Written By Sue Trecartin | Published by the Waterbury Record, Thursday, February 11, 2016 6:00 am
It takes a community to transform a school. Students and teachers at Harwood Union High School are in the process of doing just that and making huge strides.
Says Co-Principal Amy Rex, “There is so much change, and change that is different than any other educational change that has ever been. We need a community that’s engaged in a different way, teachers to practice in a different way, systems and structures need to be different, and our policies need to be different.
“We’re doing all of that simultaneously. It’s overwhelming and it’s exciting, but I think the most exciting part is that students are a part of it, and they should be because this is their education.”
Harwood embraced the concept of students and teachers working as partners five years ago when it formed a YATST group — Youth and Adults Transforming Schools Together. The current group of 12 students and two teacher advisers has sown the seeds of partnership in multiple ways.
One that bore fruit last March was an all-school dialogue. When asked if the majority of students would give a positive response to the question “Do you feel you have a voice?” junior Maura Riley said, “You would get a positive response, but I’m not sure you would get a positive response that actually means ‘right now.’ You would get kids saying, ‘I don’t have a voice,’ but they would want to have a voice.”
The group analyzed written feedback from the all-school dialogue and is planning two mini-dialogues this year, one after midterms and another in the spring, focused on specific issues.
Significant progress has been made on a student-teacher feedback system. Senior Olivia Grimble and Riley say they have been doing feedback-related work with teachers for about three years. It will soon become part of the curriculum so it’s mandatory for teachers to give the online survey.
“Starting with the next round, our YATST group is probably going to be soliciting teachers to give some kind of data back on a more global level,” said adviser Marcus Grace. “For example, ‘Which data points did you focus on or what changes are you trying to make?’”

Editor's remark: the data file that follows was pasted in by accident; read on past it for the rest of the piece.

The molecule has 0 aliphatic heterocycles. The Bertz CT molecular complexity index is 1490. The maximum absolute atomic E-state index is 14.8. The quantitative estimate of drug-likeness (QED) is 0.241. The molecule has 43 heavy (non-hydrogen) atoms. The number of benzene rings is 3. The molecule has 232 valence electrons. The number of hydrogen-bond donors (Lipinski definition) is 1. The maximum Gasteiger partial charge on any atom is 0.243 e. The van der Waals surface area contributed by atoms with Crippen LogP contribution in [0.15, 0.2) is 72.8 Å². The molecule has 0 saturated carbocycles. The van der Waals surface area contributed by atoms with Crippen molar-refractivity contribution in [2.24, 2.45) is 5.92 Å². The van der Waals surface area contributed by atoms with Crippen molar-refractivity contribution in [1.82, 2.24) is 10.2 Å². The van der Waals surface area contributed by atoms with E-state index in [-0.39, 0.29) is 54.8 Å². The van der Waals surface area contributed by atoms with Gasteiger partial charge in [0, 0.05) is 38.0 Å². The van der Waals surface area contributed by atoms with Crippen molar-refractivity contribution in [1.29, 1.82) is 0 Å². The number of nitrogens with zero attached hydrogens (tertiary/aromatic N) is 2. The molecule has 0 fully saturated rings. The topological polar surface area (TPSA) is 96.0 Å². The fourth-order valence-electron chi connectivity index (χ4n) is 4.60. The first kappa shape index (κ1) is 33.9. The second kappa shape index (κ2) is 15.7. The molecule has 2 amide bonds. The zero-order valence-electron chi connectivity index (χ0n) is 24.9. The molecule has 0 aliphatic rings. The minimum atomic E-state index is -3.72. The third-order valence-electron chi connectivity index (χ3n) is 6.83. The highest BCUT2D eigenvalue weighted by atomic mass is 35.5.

Adviser Ellen Berrings says the feedback system is a good example of how the student leadership groups work together.
“Three years is the time it’s taken YATST to create the tool, test the tool, refine the tool,” Berrings said. The student government comes up with an idea and sends it to the administration. “If it passes that gate, then it goes to the teachers through the department head structure and then it goes to the students through the student government structure. They’re the decision-making body for the students in that regard. The way YATST is different is that, whatever they do is about student-teacher partnership, they consistently ask the question: How do we do this together?”
Grimble says YATST “has made school seem less overwhelming because I feel like I am able to do something about it. … It’s really valuable to be doing this, even though it won’t affect me, because it has provided me with leadership opportunities, more leadership skills, and just knowing that it’s going to be better for the kids who come after.”
Riley says, “I just feel like I know what’s going to happen more because I’m already thinking about what I want to do. When we did the (student-teacher) survey, I was thinking about it even before it was implemented in class — different things that I thought could be different in that class.”
Rex says the student government does a lot of fundraising, some advocacy work, and a lot of communication for the whole student body through class councils and student class meetings.
“But they also take a look at the work that YATST is doing … and say, ‘What sort of a role can we take that might connect to that?’ … It’s all about having an all-inclusive community. I think everybody has that goal in mind. Each of the groups have a different role and bring different strengths to that.”
Harwood’s co-principals worked with a consultant for a good part of a year on building a leadership team that includes five administrators and five teachers, breaking out of the department silo model and building five learning communities with different teachers from those who had typically been included.
That group worked together for a year, and one of its goals was to have students participate. “What sort of decision-making roles will people have? We had to figure out all those pieces,” Rex says.
The leadership team meets four days a week during the school day, so the students are always in attendance. They are receiving a full elective credit for the year because it is a big commitment and includes homework.
“We had no idea what the impact would be of having students on the leadership team until we got started,” Rex says. “Whether we’re asking them for insight on decisions that we’re making around how to run a faculty meeting or how to communicate with students, their insight is always so incredible, so refreshing. At this point, I think our team can’t imagine functioning without students.”
Sue Trecartin writes stories about school change for UP for Learning. She taught language arts for 18 years and retired from Hazen Union School in 2013.